Activist Dick Gregory recently gave a speech for the Ford Hall Forum that was recorded by NPR. Today, Fresh Air will play an excerpt of that speech, on the subject "Are Minorities Really Powerless?" The topics addressed in the excerpt are the 1980 presidential election, Gregory's distaste for the concept of "voting for the lessor of two evils," and the "choicelessness" the common voter feels. The speech was given prior to the election.
The civil rights leader is running for president as a Democrat on a platform of supporting racial minorities and the economically disadvantaged. Despite the appeal of his positions, many in his party doubt whether he has the ability to defeat Ronald Reagan.
Activist Eleanor Smeal was the president of the National Organization for Women (NOW) from 1977-1982. She is also the author of "Why and How Women Will Elect the Next President." Smeal's book examines the political "gender gap," women's political issues, organizing women, getting out the vote, and women running for election. Smeal joins the show to discuss the women's movement and the upcoming election in which Smeal endorses Walter Mondale.
Former Democratic congressperson and presidential candidate Eugene McCarthy has a new memoir about his political career called Up 'til Now. He talks to Fresh Air's Terry Gross about the tumultuous Vietnam War years.
Television Critic David Bianculli previews the HBO spoof of political campaigns, "Tanner 88: The Dark Horse." Unlike earlier fabricated campaigns like "Pat Paulsen for President," "Tanner 88" takes its politics seriously. The script is written by "Doonesbury" cartoonist Garry Trudeau, and the direction is by Robert Altman.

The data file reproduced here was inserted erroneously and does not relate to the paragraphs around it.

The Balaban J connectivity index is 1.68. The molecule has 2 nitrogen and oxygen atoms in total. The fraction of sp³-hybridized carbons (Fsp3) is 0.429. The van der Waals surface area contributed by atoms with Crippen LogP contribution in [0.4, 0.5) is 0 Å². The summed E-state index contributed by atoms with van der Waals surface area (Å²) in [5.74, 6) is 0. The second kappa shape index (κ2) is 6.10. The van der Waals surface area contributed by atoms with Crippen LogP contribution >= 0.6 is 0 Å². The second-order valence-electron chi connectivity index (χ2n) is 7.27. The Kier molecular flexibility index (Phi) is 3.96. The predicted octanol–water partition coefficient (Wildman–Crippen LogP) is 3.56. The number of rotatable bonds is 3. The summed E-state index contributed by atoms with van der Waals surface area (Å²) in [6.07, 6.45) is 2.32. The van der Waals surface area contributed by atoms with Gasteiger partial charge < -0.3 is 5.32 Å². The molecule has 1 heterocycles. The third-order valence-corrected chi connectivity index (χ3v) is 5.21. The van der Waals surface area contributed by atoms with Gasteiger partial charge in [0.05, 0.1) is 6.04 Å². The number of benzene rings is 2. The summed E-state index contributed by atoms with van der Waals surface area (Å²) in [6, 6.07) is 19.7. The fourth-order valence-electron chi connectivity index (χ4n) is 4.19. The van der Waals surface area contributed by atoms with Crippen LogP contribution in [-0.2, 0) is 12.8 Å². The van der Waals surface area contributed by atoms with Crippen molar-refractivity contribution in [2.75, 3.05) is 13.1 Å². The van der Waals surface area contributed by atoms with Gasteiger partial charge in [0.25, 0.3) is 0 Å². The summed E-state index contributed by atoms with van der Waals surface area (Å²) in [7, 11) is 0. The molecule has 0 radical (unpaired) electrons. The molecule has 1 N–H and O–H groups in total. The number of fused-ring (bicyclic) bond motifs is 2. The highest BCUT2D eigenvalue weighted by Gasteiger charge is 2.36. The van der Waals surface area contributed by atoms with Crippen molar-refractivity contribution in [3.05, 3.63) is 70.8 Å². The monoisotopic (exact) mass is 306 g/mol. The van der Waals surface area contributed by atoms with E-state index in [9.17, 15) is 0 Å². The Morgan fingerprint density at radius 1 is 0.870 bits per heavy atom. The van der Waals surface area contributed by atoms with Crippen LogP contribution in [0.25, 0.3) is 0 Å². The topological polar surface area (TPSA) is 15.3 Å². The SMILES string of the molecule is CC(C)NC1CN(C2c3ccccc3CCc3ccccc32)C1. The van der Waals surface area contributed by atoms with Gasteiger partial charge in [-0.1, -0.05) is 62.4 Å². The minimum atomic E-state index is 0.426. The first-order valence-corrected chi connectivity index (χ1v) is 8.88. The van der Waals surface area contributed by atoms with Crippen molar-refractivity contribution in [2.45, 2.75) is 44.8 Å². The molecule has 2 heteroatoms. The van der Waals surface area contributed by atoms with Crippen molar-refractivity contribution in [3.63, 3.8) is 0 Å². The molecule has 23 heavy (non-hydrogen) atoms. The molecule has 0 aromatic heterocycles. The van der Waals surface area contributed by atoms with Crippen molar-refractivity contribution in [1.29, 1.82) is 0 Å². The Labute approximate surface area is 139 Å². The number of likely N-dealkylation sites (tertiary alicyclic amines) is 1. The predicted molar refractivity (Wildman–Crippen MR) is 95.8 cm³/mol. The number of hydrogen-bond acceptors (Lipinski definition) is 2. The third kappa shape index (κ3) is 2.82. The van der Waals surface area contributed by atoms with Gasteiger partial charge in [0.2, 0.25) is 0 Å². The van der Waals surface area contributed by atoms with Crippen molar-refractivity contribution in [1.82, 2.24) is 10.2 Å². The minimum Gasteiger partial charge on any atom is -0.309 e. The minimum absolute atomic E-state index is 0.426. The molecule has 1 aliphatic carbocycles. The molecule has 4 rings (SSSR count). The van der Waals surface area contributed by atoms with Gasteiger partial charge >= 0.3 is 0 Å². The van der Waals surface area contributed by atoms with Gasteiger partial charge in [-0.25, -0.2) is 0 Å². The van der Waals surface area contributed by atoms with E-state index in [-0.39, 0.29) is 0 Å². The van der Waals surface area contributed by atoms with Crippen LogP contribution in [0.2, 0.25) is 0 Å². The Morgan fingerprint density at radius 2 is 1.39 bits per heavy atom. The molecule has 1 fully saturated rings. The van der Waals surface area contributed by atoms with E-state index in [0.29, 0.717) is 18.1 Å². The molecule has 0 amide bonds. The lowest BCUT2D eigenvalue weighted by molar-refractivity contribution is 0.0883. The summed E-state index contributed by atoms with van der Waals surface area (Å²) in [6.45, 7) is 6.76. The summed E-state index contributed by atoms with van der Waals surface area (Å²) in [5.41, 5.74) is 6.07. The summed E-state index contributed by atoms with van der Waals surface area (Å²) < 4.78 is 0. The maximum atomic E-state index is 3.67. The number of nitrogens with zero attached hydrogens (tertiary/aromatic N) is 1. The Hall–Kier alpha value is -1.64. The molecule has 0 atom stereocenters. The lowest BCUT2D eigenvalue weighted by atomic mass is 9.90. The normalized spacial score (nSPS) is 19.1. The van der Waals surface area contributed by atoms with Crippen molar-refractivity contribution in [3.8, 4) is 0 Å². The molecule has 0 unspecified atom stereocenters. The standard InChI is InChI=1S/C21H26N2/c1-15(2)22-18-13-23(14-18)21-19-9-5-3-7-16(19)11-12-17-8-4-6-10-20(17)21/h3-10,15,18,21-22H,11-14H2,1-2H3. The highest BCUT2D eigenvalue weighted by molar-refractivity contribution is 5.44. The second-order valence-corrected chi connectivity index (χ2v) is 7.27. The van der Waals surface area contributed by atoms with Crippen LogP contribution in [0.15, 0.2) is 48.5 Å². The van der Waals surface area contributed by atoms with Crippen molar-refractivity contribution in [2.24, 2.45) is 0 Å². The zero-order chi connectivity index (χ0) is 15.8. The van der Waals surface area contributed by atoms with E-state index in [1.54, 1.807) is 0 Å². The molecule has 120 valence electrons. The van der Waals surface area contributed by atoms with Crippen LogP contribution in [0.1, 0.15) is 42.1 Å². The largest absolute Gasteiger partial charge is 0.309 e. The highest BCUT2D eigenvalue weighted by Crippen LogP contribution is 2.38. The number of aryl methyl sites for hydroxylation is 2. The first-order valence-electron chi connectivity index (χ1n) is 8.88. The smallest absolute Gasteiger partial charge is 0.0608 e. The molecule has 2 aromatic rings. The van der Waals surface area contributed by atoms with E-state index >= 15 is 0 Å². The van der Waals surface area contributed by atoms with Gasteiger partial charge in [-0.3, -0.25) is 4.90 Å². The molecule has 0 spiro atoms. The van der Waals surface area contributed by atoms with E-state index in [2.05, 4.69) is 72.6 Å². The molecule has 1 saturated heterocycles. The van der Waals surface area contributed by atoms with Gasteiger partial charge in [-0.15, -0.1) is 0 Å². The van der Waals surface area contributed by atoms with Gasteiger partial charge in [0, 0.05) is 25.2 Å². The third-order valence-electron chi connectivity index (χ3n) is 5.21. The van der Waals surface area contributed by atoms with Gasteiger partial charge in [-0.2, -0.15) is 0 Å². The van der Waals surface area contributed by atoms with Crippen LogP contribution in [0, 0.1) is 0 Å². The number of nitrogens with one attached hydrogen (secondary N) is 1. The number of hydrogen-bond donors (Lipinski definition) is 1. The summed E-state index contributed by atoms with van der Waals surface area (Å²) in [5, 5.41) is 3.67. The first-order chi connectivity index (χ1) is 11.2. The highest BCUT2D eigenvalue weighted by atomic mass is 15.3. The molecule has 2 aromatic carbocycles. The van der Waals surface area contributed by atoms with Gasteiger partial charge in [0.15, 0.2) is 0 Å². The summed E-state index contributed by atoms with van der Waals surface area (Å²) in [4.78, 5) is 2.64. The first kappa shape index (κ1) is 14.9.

The first of a two-part interview with comedian and political satirist Al Franken. Along with partner Tom Davis, Franken has written for and performed on "Saturday Night Live" since 1975. This first part focuses on Franken's political satire, which is in full bloom during the current presidential primary season.
Film director Robert Altman. He's best known for the 1975 film "Nashville," a free-form mosaic of American life as seen through 24 characters involved in a political rally. His other films include "3 Women," a hypnotic film about the troubled friendship of three troubled women. Altman has been working in television recently, directing the remake of the classic 1953 movie "The Caine Mutiny" that aired earlier this month on CBS.
Columnist Christopher Matthews. His first book, Hardball: How Politics is Played, is a humorous, anecdotal account of the 24-hour struggle for power and position that politicians happily immerse themselves in. The book has been described as a modern version of The Prince by Nicolo Machiavelli. Matthews is a former speechwriter to President Jimmy Carter and senior aide and spokesman to former Speaker of the House Tip O'Neill.
TV critic David Bianculli compares the recent Bush/Dukakis presidential debate to a boxing match, filled with verbal jabs. He considers the efficacy of their attacks -- one-liners, put-downs, and pre-written ad-libs -- in highlighting their policy differences.